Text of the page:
Not really, specifically for the sound of Ghost writes, the sound is kind of determined in the demo I submitted. I wrote a theme and this time it just came to the showrunner and we hit it and the aspects of my sound serendipitous gelled the sound of the show at times. I thought if I wasn’t the right person for the job, then I wouldn’t be able to go to the gig. I end up with shows that really benefit from something I can bring to the table. I may be like a chameleon but also, you never know what people want in the end. I think they want to hear the voices of each of the composers that come.

With something like Thomas, which has 13 episodes and I think it has a lot more, and Ghostwriter having 23 episodes, how do you protect it for yourself? The show has to follow the same style but you also don’t want to keep doing the same tones all the time, I think.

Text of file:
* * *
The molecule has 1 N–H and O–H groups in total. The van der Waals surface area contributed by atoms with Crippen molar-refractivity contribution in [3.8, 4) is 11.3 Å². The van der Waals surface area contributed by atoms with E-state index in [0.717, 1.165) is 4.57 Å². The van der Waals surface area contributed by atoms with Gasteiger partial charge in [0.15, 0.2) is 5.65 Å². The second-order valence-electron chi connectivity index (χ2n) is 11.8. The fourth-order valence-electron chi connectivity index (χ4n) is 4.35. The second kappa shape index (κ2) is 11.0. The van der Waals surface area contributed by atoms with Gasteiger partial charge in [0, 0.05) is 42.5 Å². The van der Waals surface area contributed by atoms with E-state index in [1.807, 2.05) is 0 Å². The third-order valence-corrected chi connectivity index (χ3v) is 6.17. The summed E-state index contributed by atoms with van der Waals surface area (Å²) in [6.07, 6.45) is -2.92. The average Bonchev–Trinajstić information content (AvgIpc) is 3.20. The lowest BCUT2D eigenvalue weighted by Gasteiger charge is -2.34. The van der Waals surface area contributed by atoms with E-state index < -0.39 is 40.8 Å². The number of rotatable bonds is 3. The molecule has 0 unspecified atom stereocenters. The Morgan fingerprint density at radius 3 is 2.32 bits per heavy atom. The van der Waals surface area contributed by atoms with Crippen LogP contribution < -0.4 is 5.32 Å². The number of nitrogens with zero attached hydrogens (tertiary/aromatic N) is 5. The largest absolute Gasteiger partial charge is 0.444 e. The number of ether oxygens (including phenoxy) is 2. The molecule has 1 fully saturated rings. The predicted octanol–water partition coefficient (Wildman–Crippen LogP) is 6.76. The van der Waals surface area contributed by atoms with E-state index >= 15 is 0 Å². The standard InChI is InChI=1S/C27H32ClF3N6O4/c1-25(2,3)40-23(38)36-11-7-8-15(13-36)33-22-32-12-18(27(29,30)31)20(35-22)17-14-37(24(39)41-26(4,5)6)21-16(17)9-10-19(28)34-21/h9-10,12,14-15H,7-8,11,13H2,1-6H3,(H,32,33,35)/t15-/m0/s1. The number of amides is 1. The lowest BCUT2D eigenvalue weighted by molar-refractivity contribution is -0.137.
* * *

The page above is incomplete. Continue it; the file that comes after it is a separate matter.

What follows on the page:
With Thomas, specifically, I don’t have to think of everything from scratch all the time because some of the cues are reused throughout the show. Whenever there are new characters, I know the themes and I write in each episode. I don’t want to give up anything again. I’m always trying to get a new idea to go, a new musical or something we’ve never heard of in a new style. Often, each episode is different and it demands new material anyway. For example, I just did this good episode with a Calliope and, if you’re familiar with what a Calliope is, it’s the steam engine train but musical instrument that’s all the same. I had to think of a tone for that but also the trains themselves would decide to use their own whistles to play Calliope’s tunes. That’s a stage that won’t happen in other stages. They travel to a new location and I write things that are more specialized in the new place they are visiting.

So there are a lot of ways you can play the little sound and keep it going to appeal to you as well.

Oh yes! And I really push myself on purpose and I don’t copy and paste things. However, when the characters return it’s good to go back to their original themes that I built to feel this unity. It is also a part of Thomas canon, where each of the characters has their own theme and I want to continue that.